A 97-year-old lady has been lifting weight for five years now. She is a client of Dr. Marilyn Moffat, a Full Professor of Physical Therapy in the Department at New York University, and an acknowledged leader in her field.
Said Moffat of her nearing-century-mark client, "She lifts 4-pound weights for her upper-body-strength regimen and 4 1/2 on her legs...She also rides her stationary bike for 15 minutes a day." That routine — combining strength training with aerobic conditioning — is a big reason the client remains "totally functionally independent."
And results like that are the reason health experts are urging a much wider swath of the population — including the elderly, the frail and the previously sedentary — to add strength training (also called weight training or resistance training) to their lives.
Workouts with free weights and machines, as well as exercises, such as sit-ups and leg lifts, in which muscles work against the weight of the body, are good for just about everyone, including people with most heart conditions, says a statement published this summer by the American Heart Association. The association also teamed with the American College of Sports Medicine this month on updated physical activity guidelines that urge most adults to engage in strength training.
It's the first time such exercises have been specifically included, along with aerobic activities and, for certain adults, flexibility and balance exercises. Those not physically ready to exercise at recommended levels should take a gradual approach, the guidelines say.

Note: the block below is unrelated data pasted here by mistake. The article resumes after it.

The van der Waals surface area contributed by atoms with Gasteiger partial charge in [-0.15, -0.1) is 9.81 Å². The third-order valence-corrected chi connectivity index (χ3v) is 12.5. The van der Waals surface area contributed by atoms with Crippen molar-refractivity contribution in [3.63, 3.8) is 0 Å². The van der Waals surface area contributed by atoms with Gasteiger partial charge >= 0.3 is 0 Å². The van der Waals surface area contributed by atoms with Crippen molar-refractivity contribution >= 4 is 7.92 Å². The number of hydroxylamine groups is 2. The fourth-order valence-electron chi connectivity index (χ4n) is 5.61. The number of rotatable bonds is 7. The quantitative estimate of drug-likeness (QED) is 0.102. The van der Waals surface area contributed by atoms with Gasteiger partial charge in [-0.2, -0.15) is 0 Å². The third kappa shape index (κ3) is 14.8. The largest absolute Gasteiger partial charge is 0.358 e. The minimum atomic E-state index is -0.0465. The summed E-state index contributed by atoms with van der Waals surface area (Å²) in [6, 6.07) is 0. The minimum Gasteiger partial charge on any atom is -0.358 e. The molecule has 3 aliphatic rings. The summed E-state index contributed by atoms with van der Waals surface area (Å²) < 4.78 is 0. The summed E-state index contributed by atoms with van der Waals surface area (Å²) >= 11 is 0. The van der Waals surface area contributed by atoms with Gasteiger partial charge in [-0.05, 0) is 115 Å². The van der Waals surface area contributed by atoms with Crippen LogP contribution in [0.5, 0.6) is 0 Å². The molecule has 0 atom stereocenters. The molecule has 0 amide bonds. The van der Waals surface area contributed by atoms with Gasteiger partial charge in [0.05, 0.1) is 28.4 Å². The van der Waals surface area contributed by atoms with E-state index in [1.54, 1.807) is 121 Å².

"It's a major turnaround" from the view that weight training might be dangerous or inappropriate for many people, says Bruce Craig, a physical-education professor at Ball State University in Muncie, Ind. Now that the advice has changed, the image of weight lifting needs to change, too, Craig says: "We're not talking about major bodybuilding."
Women in particular need to know "they are not going to end up looking like a man," says Jennifer Mieres, director of nuclear cardiology at New York University. "They are just going to end up being very strong and having well-toned muscles," stronger bones and, possibly, better weight control, she says.
But the greatest benefit may be an improved ability to do everyday tasks, such as getting out of a chair, carrying groceries or lifting your grandchildren, says Mark Williams, a professor of medicine at Creighton University in Omaha. He chaired the committee that wrote the heart association statement. "It can have a tremendous impact on the quality of one's life," he says.
Of course, everyone should exercise with care. If you are over 40 and inactive, Mieres suggests you check with your doctor before starting any exercise "more rigorous than brisk walking."
Some heart patients will need a thorough medical check before lifting weights, Williams says. Some will need to work with physical therapists or exercise specialists in cardiac rehabilitation programs. All should seek advice on how to lift safely, without straining or holding their breath. A few, including those with unstable heart disease, uncontrolled hypertension, arrhythmias, heart infections and Marfan syndrome, should not lift weights, the association says.
(Marfan syndrome is a genetic disorder of the connective tissue characterized by disproportionately long limbs, long thin fingers, a relatively tall stature, and a predisposition to cardiovascular abnormalities, specifically those affecting the heart valves and aorta.)